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Figure2. Afloorplanof theadaptivheouse,includinglocationsof sensorsandactuators.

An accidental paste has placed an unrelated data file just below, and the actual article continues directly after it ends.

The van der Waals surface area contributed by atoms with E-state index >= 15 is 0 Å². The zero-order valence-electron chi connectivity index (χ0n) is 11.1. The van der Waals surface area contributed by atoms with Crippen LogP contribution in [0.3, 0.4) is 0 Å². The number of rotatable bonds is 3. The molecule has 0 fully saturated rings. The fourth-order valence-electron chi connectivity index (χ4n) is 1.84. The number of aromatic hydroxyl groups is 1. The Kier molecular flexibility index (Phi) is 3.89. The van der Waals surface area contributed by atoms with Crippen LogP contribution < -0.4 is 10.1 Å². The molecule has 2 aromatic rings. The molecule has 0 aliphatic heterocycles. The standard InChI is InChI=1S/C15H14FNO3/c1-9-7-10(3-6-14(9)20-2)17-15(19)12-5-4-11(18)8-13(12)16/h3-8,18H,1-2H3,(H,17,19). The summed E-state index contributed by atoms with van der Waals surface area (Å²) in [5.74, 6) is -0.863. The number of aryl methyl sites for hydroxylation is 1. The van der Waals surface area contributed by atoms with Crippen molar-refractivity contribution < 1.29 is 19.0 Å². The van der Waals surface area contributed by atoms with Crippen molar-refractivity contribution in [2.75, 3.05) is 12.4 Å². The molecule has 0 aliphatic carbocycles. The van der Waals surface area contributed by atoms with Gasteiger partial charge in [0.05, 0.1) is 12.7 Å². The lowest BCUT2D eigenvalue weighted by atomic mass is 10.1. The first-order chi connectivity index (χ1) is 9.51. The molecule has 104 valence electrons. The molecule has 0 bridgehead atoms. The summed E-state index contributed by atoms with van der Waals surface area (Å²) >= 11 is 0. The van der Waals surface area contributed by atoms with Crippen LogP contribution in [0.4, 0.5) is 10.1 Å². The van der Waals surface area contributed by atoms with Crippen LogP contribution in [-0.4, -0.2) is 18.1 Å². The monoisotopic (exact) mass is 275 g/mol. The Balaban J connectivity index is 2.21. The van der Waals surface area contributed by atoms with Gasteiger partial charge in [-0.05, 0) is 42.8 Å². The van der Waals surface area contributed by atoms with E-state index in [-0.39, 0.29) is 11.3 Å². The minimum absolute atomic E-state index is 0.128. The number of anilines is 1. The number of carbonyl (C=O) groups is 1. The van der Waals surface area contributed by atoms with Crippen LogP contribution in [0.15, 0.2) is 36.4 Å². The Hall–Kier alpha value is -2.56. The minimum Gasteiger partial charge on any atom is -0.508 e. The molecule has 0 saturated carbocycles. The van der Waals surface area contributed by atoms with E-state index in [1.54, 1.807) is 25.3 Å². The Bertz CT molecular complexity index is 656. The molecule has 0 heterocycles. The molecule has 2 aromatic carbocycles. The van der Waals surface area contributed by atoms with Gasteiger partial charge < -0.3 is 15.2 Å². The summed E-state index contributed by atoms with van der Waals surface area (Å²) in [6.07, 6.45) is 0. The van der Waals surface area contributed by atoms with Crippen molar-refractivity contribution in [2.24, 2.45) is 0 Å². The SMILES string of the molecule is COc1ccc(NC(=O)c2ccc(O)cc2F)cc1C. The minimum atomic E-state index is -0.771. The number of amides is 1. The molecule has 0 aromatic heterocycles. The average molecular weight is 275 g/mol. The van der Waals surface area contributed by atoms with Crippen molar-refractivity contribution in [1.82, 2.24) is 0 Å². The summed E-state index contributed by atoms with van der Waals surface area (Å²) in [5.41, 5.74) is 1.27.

temperature for the room, and can be adjusted by the inhabitant) Ї ambient illumination Ї room temperature Ї soundlevel Ї motiondetector activity (motion or no motion) Ї status of all doors and window(sopen or closed). In addition, the systemreceives the following global information: Ї water heater temperature Ї water heater energy usage Ї water heater outflow Ї furnace energy usage Ї outdoor temperature Ї outdoorinsolation (sunlight) Ї gas andelectricity costs Ї time of day, dayof week,date. At present, ACHEhas the ability to control the following actuators: Ї on/off status andintensity of light banks(22 total) Ї on/off status and speedof ceiling fans (6 total) Ї on/off status of water heater Ї on/off status of gas furnace Ї on/off status of electric spaceheaters (2 total) Ї on/off status of speakers in each roomthrough which computer can communicate(12 total) Figure 2 showsa floor plan of the residence, as well as the approximatelocation of selected sensors and actuators.